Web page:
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Transitioning from High School to College

The transition from high school to college for students with disabilities is not difficult as long as you understand the differences and prepare for the new challenges that you will face.

This tutorial is designed to help you understand the differences between the support services you received in high school and those that you can expect in college and to help you prepare for the challenges of college.

The laws differ: IDEA and the ADA

As a student with a disability, you were provided support services in high school under the Individuals with Disabilities Education Act (IDEA). This law required your high school to ensure that you were provided a free, appropriate public education.

Your high school was responsible for identifying your need, providing appropriate assessment and working with your parents to decide upon the support services that were needed. With your hard work and their support, success was guaranteed. 

Accommodations in high school

In high school you may have received any of the following accommodations:

  • Open book exams
  • Modified tests
  • Oral testing
  • Paraphrasing test questions
  • Tutoring
  • Modified textbooks (lower reading level)
  • Unlimited excused absences
  • Use of word banks on tests
  • Classroom aide/personal care attendant
  • Tailored homework assignments
  • Course waivers
  • Weekly parent call/note

Colleges and the ADA

Universities and colleges, like PHSC, are not under the IDEA but are required to abide by a different set of laws. These include The Americans with Disabilities Act (ADA) and Section 504 of the Rehabilitation Act. These laws require that universities not discriminate against an otherwise qualified person with a disability. Typically, most of the accommodations mentioned on the previous page would not be provided in a college setting. In college, students with disabilities are expected to be more independent than in high school but you can succeed with support and determination.

Accommodations in college

We don't leave you hanging all by yourself. While you are expected to be more independent and more of a self-starter, we do provide accommodations that are designed to give you equal access to our learning environment. The challenge is there—and so is the support.

While success cannot be guaranteed, we do give you the support you need to do your best. We develop an individualized plan of accommodations based upon your unique needs.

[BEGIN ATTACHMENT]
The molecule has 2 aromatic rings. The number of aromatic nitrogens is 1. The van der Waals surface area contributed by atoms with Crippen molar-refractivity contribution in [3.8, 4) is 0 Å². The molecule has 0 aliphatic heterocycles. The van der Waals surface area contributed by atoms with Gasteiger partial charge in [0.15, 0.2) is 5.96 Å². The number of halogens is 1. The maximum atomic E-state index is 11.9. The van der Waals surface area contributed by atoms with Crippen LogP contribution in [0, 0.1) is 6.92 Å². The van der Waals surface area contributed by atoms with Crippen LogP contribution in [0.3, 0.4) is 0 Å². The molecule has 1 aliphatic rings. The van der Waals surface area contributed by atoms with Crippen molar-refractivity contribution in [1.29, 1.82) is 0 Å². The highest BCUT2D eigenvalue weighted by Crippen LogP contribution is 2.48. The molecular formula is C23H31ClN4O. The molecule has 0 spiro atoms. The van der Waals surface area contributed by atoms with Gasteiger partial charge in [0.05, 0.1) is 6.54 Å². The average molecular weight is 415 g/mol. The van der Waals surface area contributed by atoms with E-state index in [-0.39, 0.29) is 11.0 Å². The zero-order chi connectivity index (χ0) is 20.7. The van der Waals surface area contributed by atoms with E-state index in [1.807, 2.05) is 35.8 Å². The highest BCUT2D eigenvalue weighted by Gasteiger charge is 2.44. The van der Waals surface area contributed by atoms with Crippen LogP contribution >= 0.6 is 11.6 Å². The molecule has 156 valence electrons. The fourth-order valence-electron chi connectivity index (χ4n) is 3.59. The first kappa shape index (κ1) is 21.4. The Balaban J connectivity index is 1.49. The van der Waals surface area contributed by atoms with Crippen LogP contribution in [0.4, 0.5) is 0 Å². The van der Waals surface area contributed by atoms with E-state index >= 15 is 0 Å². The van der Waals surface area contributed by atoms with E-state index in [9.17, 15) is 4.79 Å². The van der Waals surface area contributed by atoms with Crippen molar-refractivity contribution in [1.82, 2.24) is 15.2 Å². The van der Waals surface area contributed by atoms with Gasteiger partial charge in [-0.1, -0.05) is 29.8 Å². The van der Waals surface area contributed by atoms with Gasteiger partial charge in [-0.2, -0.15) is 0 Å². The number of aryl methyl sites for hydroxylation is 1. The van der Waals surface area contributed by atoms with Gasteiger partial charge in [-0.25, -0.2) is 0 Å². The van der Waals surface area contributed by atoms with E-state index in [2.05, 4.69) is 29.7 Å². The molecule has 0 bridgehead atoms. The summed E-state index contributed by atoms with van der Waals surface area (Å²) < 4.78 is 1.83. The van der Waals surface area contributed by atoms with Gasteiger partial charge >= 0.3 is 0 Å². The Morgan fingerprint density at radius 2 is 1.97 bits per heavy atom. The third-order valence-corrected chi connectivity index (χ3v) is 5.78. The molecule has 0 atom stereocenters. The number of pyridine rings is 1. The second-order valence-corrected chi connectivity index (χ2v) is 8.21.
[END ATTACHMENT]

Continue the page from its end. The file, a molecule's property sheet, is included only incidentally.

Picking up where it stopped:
Not everyone needs all accommodations, but typical accommodations are:

  • Sign language interpreters
  • Peer note taker
  • Reduced distraction exam room
  • Extended exam time
  • Reader/scribes for exams
  • Extended time for class work
  • Adapted test format
  • Use of tape recorder
  • Large print handouts
  • Reduced course load
  • Use of word processor/laptop
  • Preferential seating/modified furniture
  • Lecture outlines
  • Use of calculator

Getting ready to meet the challenges of college

By planning ahead you can be ready to succeed as you face the challenges of college. You need to:

  • Document your disability
  • Develop good study skills
  • Learn self-advocacy

Documentation of your disability

In order to receive support services in college you will need to have current documentation of your disability. Typically, documentation needs to be no more than three years old. It needs to be comprehensive and establish that you have "a physical or mental impairment that substantially limits one or more major life activities". This is the ADA definition of a disability. Ideally, you should see if your high school can conduct a comprehensive evaluation during your senior year.

Documentation guidelines at PHSC

PHSC uses nationally recognized guidelines for documenting disabilities. Follow these links to see what your documentation should include:

Study skills and college success

Success in college depends on hard work, persistence and the development of strong study skills. As a student with a disability you not only have to face the normal demands of college but you also face the unique demands of managing your disability. Pick up a good book on study skills for college. Also, start developing good time management skills now. It will serve you well throughout college. For more information, see "How to Succeed in College."

Self-advocacy: An essential college skill

Self-advocacy is not the ability to win arguments or fight for your rights. Rather, it is the ability to effectively articulate your talents and abilities as well as what you need to succeed. You should:

  • Know yourself and your disability,
  • Be able to explain your disability to others
  • Be able to explain your needed compensatory strategies
  • Take initiative and communicate

The next step

For more on transitioning to college see the PHSC catalog.

If PHSC is where you want to be, stop by the Admissions and Student Records office at a campus near you.

If you have disability related questions, or plan to attend PHSC, contact Disabilities Services.

Working with students with disabilities can be uniquely challenging but is always rewarding. By understanding the challenges that students with disabilities face and their unique talents and insights we can more effectively teach and serve the needs of these students.

As we seek to understand students with disabilities we should remember:

“Disability is not a ‘brave struggle’ or ‘courage in the face of adversity’…disability is an art. It’s an ingenious way to live.”

—Neil Marcus, 1993